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In March, Tom Green announced that he would be leaving his post as lead sportscaster on Channel 7 to take the helm of Rocky Mountain Sports Report, a locally based program slated to debut on Fox Sports Net Rocky Mountain come late spring. In May, Green divulged that his agreement with Fox had collapsed and his future at Channel 7 was uncertain. In June, he quietly left Channel 7 three days prior to the first Rocky Mountain Sports Report broadcast from Denver and four days before the first appearance of Channel 7's new sports anchor, Lionel Bienvenu, late of...Fox Sports Net.
You can't tell the players without a program, but one thing is abundantly clear: What initially looked like a career upturn for Green went south in a hurry. "A lot of things happened," he says, "and I was left horribly in the middle."
In the beginning, the situation looked considerably brighter. As reported first in this space ("Head to Head," February 22), Fox Sports Net chose Denver to test its new marketing strategy, which de-emphasizes centralization à la ESPN in favor of regional hubs focusing on the home teams of nearby sports buffs. Green seemed like the ideal choice to host this experiment in localism. He had twenty years' experience in the Denver market, including three years at Channel 7, and thanks to a provision in his Channel 7 contract, he was doing occasional work for Fox Sports Net Rocky Mountain. As a bonus, he was, and is, a likable presence, able to balance wit with first-rate reporting skills.
Channel 7 types, recognizing these characteristics, offered Green what he calls "a nice offer to stay" at the station. But the opportunity to get in on the ground floor at Fox Sports Net's latest project was too much for him, and he soon reached an agreement with Fox Sports Net Rocky Mountain head man Tim Griggs to take the reins at the Rocky Mountain Sports Report. Unfortunately, Green says, "the corporate office at Fox in L.A. eventually got involved, and they tried to alter the deal. I told them they couldn't, and they told me, 'The deal's off.'"
In early May, when these maneuverings were taking place, Channel 7 had not yet signed a new sports anchor -- seemingly good news for Green. But a number of factors prevented execs from welcoming back their prodigal son. Because word of Green's departure received big play in the Denver dailies, the station might have come across as desperate had it embraced him again, especially considering its generally mediocre ratings. Channel 7 news director Byron Grandy points out that in key demographics for certain newscasts, the outlet is in second place behind Channel 9 but ahead of Channel 4. But Grandy concedes that when it comes to so-called household ratings for the 10 p.m. newscasts, in which Channel 7 regularly runs a distant third in a three-horse race, "we have a long way to go."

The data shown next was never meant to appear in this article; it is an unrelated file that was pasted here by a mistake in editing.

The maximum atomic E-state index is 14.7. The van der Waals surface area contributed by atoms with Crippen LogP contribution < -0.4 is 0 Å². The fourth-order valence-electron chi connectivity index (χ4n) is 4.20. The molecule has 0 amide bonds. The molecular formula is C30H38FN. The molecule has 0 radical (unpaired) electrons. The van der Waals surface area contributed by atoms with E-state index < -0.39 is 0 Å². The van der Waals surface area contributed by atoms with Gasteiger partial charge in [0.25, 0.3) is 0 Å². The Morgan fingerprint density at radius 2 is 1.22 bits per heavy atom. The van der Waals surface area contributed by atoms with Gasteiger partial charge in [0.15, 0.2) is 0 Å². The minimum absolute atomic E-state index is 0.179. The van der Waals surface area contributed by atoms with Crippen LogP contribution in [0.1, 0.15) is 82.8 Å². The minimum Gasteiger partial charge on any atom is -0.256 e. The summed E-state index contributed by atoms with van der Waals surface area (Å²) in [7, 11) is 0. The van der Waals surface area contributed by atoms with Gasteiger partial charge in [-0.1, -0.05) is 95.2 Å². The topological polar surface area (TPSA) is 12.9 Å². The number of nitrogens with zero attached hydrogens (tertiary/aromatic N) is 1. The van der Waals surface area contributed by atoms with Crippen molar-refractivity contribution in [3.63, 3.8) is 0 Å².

In addition, Channel 7 already had a line on Bienvenu, whose availability, appropriately enough, had everything to do with Fox Sports Net's regionalism slant. "Because of the development of the regional networks, Fox Sports was downsizing staff at the national level," Grandy says. "We just happened to catch some discussions with him when that process was beginning, and I think he saw a real opportunity -- and I don't blame him. To be a local sports guy in a market as good as this one is a great job."
Maybe so -- but there's no denying that the timing of Bienvenu's arrival was far from ideal. Amid the confusion over Green, the Colorado Avalanche were working their way through the National Hockey League playoffs on the way to the Stanley Cup -- and because ABC, Channel 7's network, had the rights to the NHL broadcasts, Green wound up receiving more and better exposure than during any other time in his tenure with the station. In particular, he fronted a series of impressive post-game shows, including several during the finals that saw him working with the knowledgeable Ralph Backstrom, a six-time Stanley Cup winner with the Montreal Canadiens who went on to coach hockey at the University of Denver. "It was really unique," Green points out. "Normally a sportscaster is confined to just a few minutes. But on a nightly basis, we were afforded anywhere from 45 minutes to an hour to do live television -- to speak extemporaneously in a forum where we not only could start a thought, but finish one."
Grandy says "there was never a doubt" that Green would anchor the Stanley Cup coverage, but he acknowledges that the increased viewership would have provided the ideal platform to introduce Bienvenu. "Depending on what side you're looking at it from, that was uncomfortable," he says. "But that's the way it goes."
After the Avalanche hoopla died down, Green literally disappeared from Channel 7; he didn't make any farewell statement during his last broadcast, on June 14, because, he says, "things are so uncertain for me, I didn't have anything to say that would have made sense." Likewise, Bienvenu's arrival, on June 18, took place with zero fanfare, and no splashy presentations are pending. "I think we'll do things quietly this summer," Grandy notes. "We have five Broncos games this year, so we'll have plenty of opportunities to showcase his work then."